Like most New Yorkers, I'm somewhat lacking in kitchen space. Which is to say, my kitchen is also my dining room, which is also my living room, and I share it with two other people. So I've grown accustomed to making the absolute most of my space, using a little ingenuity to cram just as much into it as I possibly can. And, in many cases, that's no easy feat, especially when it comes to necessities. Presented below: five basic tiny kitchen strategies you can employ with a little help from our Shop.
With limited kitchen and counter space, I've become very practiced in figuring out which kitchen items can fit neatly in other, larger ones. That's why I love nesting bowls, those little kitchen teams that give you a lot to work with, but tuck themselves neatly away in a small space. These ones are great for storing and microwaving, meaning a whole lot fewer things you need to have stashed away in the first place.
Similar to my collection of mismatched storage containers is my collection of extremely cumbersome mismatched pots and pans. Which is why this 11-piece set is a lifesaver. With everything from a 6-quart stockpot (with a straining lid!) to a 12-inch nonstick pan, this tidy bundle is neatly contained and has nearly everything I need to fry, grill, steam, and boil—and it's oven-safe to boot.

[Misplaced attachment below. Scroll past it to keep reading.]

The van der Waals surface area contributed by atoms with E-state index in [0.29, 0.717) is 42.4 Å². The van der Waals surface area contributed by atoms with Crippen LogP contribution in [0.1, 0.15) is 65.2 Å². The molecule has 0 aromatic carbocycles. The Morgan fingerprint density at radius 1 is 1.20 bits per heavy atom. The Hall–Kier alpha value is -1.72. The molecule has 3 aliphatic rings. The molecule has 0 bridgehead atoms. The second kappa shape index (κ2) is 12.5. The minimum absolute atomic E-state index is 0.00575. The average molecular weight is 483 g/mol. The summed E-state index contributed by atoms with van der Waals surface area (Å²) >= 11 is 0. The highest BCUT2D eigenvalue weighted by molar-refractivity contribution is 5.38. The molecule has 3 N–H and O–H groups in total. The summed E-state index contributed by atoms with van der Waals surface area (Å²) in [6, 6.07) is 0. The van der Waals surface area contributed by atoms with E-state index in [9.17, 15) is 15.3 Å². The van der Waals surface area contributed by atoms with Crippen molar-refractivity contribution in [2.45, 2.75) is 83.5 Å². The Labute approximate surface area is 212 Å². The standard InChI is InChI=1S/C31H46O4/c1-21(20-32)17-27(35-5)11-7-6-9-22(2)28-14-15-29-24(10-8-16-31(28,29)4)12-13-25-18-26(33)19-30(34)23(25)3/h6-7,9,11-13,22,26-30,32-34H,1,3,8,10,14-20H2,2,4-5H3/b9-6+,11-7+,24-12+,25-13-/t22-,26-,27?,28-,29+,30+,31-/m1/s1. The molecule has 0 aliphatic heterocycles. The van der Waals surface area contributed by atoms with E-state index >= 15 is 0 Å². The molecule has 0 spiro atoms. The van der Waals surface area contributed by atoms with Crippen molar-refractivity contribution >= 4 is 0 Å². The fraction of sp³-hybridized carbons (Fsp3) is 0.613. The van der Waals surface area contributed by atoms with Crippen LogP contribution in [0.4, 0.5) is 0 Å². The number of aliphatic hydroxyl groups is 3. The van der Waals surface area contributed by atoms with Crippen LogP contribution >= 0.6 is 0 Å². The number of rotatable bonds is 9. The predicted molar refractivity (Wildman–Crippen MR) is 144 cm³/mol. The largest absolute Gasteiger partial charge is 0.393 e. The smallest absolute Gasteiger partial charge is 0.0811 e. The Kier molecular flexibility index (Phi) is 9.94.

Do Double Duty
It's always good to have more than one talent—especially when you're a kitchen item taking up valuable counter space. That's why this dish rack is such a delight: Its basin is removable, letting you essentially double your washing-up room.
One thing to remember in making the most of your kitchen (or any room) is that you're working with three dimensions. Hanging stuff on the wall or from the ceiling lets it double as decor—why shouldn't your decor earn its keep, after all?—and saves you precious countertop space. One colorful solution is hanging your favorite fruits (or onions or garlic) in an attractive bowl or basket. It's rustic, and hey, it looks darn nice.
Of course, there's a lotta stuff you can use in any room in your house—meaning, in other words, you can use them in the kitchen when you need them there, then banish 'em back from whence they came. This potato basket can double as a container for virtually anything—towels! toilet paper!—when it's not working in the culinary realm.